JJM I think people like that, don’t you?

FD Yes. It used to drive my editor at the Philadelphia Inquirer crazy, because you are not supposed to use the first person. There was something with a joke one time, where I had to write it in the first person, because to change it would have been like “take one’s life, please!” The joke didn’t work unless it was written in the first person. Part of it too, is that I have written for quite a while now for the same place, one place in particular, the Atlantic Monthly, and you do learn how to write for different publications. You don’t like to think of yourself as tailoring your voice to a certain publication, but you do on a fairly conscious level. At the same time, though, I think the editors and readers of a magazine learn how to respond to you.

JJM I was really interested in how often you would describe yourself in your essays as “picking up a record” at this particular store, and it made me associate with the experiences that you had, which brought up a question around the experience of buying music, and how that has changed. So much music is now purchased through on-line retailers, or music is distributed via “file-sharing”. How does all this alter a person’s ability to appreciate music?

FD Maybe it doesn’t affect your ability to appreciate music so much as it robs you of a sense of community. I always thought of records as sort of “fetish” objects. There are so many records that I looked at in stores for many many visits before I decided to buy them. You would read the liner notes, and look at the pictures and the personnel. Liner notes, when they were well written, were an education in themselves. Record stores at one time were sort of like randomly arranged museums. I am old enough to remember when a great deal of important music was out of print, at any given time, so not everything was there. I remember when Ellington’s stuff from 1940 and 1941 wasn’t really in print, so it would be like going to a museum and some Picasso’s were missing!  Book stores and record stores are really my museums.

JJM Ever since the advent of the CD, it seems as if retailers structured their stores to speak to the technology of the disc rather than the art of the music…

FD  It’s true, it has gotten somewhat alienating. I know a lot of people who make the rounds of used record stores in Philadelphia, who do it just for the experience of shopping for albums. They don’t really shop in the new record stores any more, in part because their interest in jazz cuts off at a certain point, but also because big records are geared toward pop music, and pop music is geared toward the young, and they feel out of place.

JJM The trend I see in the business now is deep catalog stores having difficulty, and typically what they are forced to do is cut their budgets, which effects what is perceived to be the creative side of the business – the independent labels…

FD Yes, and what makes it especially sad is that very often a chain retailer may move into a city and a lot of the independent stores fold. Then, when the chain retailer overextends themselves, they are in trouble. I am finding myself buying more and more stuff from Cadence Magazine or on the Internet, simply because I can’t find the stuff I am looking for.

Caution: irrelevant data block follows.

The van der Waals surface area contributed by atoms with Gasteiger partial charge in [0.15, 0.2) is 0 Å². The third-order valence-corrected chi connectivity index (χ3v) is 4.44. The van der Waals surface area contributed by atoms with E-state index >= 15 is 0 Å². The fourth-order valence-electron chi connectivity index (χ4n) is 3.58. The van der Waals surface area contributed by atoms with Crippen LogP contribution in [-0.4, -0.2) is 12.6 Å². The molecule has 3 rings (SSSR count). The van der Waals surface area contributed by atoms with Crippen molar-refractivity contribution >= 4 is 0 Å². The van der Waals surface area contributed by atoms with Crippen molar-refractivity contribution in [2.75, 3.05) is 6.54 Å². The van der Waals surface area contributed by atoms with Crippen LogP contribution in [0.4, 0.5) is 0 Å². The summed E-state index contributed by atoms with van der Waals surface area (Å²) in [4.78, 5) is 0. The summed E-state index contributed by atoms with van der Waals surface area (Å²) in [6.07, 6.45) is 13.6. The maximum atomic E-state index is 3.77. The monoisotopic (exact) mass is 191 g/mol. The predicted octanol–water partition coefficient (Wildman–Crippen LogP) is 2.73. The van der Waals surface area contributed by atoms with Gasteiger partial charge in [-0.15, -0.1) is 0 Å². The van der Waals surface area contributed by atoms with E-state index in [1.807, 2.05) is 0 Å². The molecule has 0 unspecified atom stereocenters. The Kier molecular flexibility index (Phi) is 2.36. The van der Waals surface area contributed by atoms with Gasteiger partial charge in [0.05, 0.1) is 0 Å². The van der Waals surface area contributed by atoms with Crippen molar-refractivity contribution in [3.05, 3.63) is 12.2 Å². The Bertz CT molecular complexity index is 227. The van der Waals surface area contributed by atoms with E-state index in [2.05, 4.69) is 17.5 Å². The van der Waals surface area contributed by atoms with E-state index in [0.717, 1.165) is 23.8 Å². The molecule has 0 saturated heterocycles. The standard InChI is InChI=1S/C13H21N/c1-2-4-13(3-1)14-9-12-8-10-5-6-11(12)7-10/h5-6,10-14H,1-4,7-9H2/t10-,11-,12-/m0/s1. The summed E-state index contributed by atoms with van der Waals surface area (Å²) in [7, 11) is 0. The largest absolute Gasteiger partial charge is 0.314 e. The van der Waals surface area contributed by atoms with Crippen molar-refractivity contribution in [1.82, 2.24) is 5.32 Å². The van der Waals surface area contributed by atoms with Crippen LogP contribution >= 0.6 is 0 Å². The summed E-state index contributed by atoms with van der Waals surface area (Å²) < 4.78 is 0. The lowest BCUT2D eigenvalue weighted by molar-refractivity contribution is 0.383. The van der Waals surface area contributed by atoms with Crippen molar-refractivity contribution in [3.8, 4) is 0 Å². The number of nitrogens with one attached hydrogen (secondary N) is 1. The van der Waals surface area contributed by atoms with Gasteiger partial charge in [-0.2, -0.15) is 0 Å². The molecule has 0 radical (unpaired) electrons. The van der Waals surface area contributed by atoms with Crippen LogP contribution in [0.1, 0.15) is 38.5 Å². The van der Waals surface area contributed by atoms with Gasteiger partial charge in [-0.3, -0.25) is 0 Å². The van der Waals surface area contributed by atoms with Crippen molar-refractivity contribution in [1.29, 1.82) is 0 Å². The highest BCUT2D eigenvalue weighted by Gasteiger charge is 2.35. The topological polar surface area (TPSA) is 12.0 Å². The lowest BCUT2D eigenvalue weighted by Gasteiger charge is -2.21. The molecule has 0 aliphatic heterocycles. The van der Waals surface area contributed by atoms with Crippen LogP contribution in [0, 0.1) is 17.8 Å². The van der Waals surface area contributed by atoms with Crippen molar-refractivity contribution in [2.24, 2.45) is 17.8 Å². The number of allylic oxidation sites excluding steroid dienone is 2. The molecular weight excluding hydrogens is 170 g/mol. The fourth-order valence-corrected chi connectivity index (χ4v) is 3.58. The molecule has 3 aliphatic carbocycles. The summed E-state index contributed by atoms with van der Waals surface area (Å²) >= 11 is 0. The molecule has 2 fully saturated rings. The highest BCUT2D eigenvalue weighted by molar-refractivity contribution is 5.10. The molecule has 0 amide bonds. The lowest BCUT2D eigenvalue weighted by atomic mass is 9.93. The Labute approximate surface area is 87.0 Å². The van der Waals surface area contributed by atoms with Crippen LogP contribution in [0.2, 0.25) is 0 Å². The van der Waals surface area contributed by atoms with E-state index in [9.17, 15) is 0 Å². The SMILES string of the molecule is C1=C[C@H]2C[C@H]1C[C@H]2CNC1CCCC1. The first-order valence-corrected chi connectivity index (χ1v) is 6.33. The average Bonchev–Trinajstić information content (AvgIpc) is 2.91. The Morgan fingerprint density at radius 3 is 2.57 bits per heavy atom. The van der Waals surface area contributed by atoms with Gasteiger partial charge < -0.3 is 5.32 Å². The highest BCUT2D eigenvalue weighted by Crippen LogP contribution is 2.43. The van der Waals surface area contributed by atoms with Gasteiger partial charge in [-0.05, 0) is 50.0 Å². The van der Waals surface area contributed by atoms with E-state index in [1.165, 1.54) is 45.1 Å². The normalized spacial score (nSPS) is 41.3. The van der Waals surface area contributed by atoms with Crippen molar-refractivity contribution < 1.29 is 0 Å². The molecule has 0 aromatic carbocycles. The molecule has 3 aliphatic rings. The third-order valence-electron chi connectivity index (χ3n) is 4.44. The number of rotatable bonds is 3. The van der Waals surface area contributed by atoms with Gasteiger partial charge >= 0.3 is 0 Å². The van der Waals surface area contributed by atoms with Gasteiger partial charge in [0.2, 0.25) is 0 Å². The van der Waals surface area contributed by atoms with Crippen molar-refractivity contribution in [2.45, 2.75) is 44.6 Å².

JJM During the civil rights movement and Vietnam war era, music was a centerpiece of our culture and a platform for political change. Can music serve as a healing voice through these times we are now living in?

FD I think it can. I don’t think it should make any special effort to do that. What I mean is, I don’t think it can just present itself as a healing force. I was just reading something by someone who was saying maybe now we will realize how important everything is, and our culture will give up superficial music and turn to something very meaningful, like jazz. I thought, my god, it’s too bad that 4,000 people had to die before the culture turns to jazz! It’s hard to say how the music of, for example, Henry Threadgill relates to what we are going through now. It is all subjective anyway. I think that jazz musicians and maybe artists in general, have to forego doing what people in a lot of disciplines like dance and performance art do, which is to sort of take an event or an epidemic like AIDS and give their work a title referring to that, and just strike provocative poses in the general vicinity of it. I guess what I am saying is I think people have to go on doing what they are doing.

I was born in 1946, and I think of myself as a war baby, in a way. I grew up in a home where my mother had lost her brother in WWII. I am named after her brother. We had my grandmother in the house as well. There were certain songs that we had to turn off when they came on the radio because they just reminded my grandmother, in particular, too much of her son. One of them was I’ll Be Seeing You, which was a song from the 1930’s that became a hit again during WWII because it spoke to that sense of absence that people felt having a loved one fighting or killed overseas. “I’ll be seeing you in all the old familiar places, let this heart of mine embrace you the whole day through…”